Avoiding surprises: technology assessment and foresight
6 Dec 2018|

Over the past 200 years, the world has become demonstrably more connected. Rising prosperity and innovation have aligned with cycles of industrial and technological development. But along with the obvious benefits of such innovation have come a range of unexpected and often calamitous emergency situations that remind us that certainty is often a scarce commodity.

Strongly linked to certainty are the dual notions of safety and danger as society pursues innovation and the benefits of technological development, it must also deal with an increased likelihood of unanticipated disruptions in both human and technological systems that are by design and use becoming more detailed and complex.

The role of government in preventing such disruptions is critical in that the modern state as functional provider of public administration and legislative oversight derives validity from the promise that it is an effective (and preferred) means of providing safety (and certainty) to the populace.

This role is made more important because of the reality that in representative democracies (and those not so representative), many decisions with the potential to affect populations are made by  government officials or regulators. Such power differentials can undermine people’s trust in government because they are often so far removed from the decision-making process.

It’s reasonable to expect also that innovation (through the application of new technology to problems or the use of old technology in new ways) should hold few surprises for beneficiaries. An extension of the notion that the government ‘makes us safe’ is the expectation that it also licenses and regulates the use of much technology and by doing so provides a degree of certainty about the technology’s reliability and safety.

It’s in this context that technology assessment and foresight are critical for Australia. This especially holds true in relation to reducing the likelihood that incidents or issues involving the unexpected impact of technology and related systems develop into significant disruptions.

A notable example of such a combination of technology assessment and futures thinking was embodied in the US Congressional Office of Technology Assessment. The OTA was bipartisan and was established to examine issues involving new or expanding technologies, assess their impacts (positive and negative), and then analyse options to avert crises from their misuse or unintended consequences from their use.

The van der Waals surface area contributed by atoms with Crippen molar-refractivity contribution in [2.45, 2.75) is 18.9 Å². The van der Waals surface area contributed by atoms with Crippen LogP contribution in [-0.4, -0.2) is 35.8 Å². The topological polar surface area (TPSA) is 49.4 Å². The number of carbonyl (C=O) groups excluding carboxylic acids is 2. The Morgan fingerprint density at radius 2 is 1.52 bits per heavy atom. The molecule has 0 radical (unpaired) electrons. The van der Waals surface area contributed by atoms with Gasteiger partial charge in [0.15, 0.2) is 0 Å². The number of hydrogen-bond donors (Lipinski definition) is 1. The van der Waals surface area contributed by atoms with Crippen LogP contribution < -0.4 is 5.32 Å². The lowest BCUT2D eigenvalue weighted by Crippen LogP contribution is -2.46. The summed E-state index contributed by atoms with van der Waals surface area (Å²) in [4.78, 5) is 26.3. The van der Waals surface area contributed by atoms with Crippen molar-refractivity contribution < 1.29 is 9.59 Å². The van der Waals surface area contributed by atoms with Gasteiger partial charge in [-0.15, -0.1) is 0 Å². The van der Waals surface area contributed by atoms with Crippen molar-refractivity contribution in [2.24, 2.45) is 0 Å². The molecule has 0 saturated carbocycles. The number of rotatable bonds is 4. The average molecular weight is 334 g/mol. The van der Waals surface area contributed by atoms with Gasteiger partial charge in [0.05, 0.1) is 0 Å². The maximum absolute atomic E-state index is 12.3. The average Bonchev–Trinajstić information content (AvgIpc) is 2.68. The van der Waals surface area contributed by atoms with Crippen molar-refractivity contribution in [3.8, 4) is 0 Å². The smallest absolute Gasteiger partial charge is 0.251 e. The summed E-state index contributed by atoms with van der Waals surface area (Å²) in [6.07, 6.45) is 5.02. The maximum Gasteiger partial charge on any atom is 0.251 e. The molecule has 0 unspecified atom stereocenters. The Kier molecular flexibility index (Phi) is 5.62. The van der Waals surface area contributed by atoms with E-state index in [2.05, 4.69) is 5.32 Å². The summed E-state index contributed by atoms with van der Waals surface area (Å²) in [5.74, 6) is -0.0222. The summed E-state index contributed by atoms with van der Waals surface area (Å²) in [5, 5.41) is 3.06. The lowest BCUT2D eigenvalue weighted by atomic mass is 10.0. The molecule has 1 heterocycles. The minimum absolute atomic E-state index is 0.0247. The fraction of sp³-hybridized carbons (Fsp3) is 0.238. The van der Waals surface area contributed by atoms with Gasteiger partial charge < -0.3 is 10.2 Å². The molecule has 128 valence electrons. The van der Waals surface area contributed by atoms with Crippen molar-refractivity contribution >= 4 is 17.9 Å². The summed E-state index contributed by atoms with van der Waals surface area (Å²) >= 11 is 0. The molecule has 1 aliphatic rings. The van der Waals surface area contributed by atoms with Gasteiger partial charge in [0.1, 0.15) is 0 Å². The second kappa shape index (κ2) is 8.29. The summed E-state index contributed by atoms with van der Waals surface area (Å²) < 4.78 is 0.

The OTA was defunded in 1995 after 23 years of service—some suggest as collateral damage from congressional power politics in play at the time.

Over its life, the OTA produced more than 700 studies on topics relevant to governance and decision-making ranging across a broad science and technology terrain. Its demise still resonates among US policy and governance professionals and there have been recent calls to resurrect it.

Technology assessment agencies similar to the OTA (possibly influenced by it) operate in Europe. Notable examples exist in the European Parliament, the German Bundestag, Denmark and Norway.

While Australia is active in technical assessment, particularly in the areas of health and workplace safety, coverage of technology assessments of the scope carried out by the OTA and other international bodies is generally absent.

What nuanced information could Australia get from well-tuned technology assessment? The matrix below suggests a type of analytical view that should be possible. The framework contrasts the impact of a technology (planned or emergent) against the context (limited or dispersed) of possible impacts from a societal regulatory and safety perspective.

A suitable goal of effective technology management and foresight in support of both innovation and regulatory safety would be to minimise the likelihood of generating outcomes such as those shown in quadrants 3 and 4, while promoting policies and practices that seek to support achieving the relatively benign states of play in quadrants 1 and 2.

The emergence of surprise impacts like those in quadrants 3 and 4 may be difficult to predict because of combinations of unnoticed trends, unanticipated synergism between components of complex systems, or abrupt shifts in previously stable systems or contexts.

A further factor is that the effects of techno-contextual surprises, in addition to having wide geographic footprints, may continue for long periods, potentially  spanning generations.

Emergent disruptive phenomena such as climate variability, disease outbreaks, or the increasing complexity of embedded information and communications technology—together with emergent interdependencies within and across systems of infrastructure systems—create significant problems of governance for both the private and public sectors.

Some technological surprises might be preventable by design, although foresight or horizon scanning is likely to be needed for instances where human ingenuity is in play or product functionality derives from the convergence of more than one technology component.

Disruptions in complex contexts are likely to generate cascading impacts that manifest in unexpected ways. Institutions might also be unlikely to face single incidents but rather systemic failures, often appearing concurrently as ‘network’ effects.

What can the Australian government do? It might consider establishing its own office of technology assessment to support the provision of timely targeted advice to elected officials and to those within relevant public- and private-sector institutions.

Such an office would assist in making sense of the potential for counterintuitive disruptions that emerge from the interplay between modern life and the technologies we all use—as well as the new innovations that are always appearing in the horizon. Such anticipatory thinking should also be part of national risk assessment capabilities.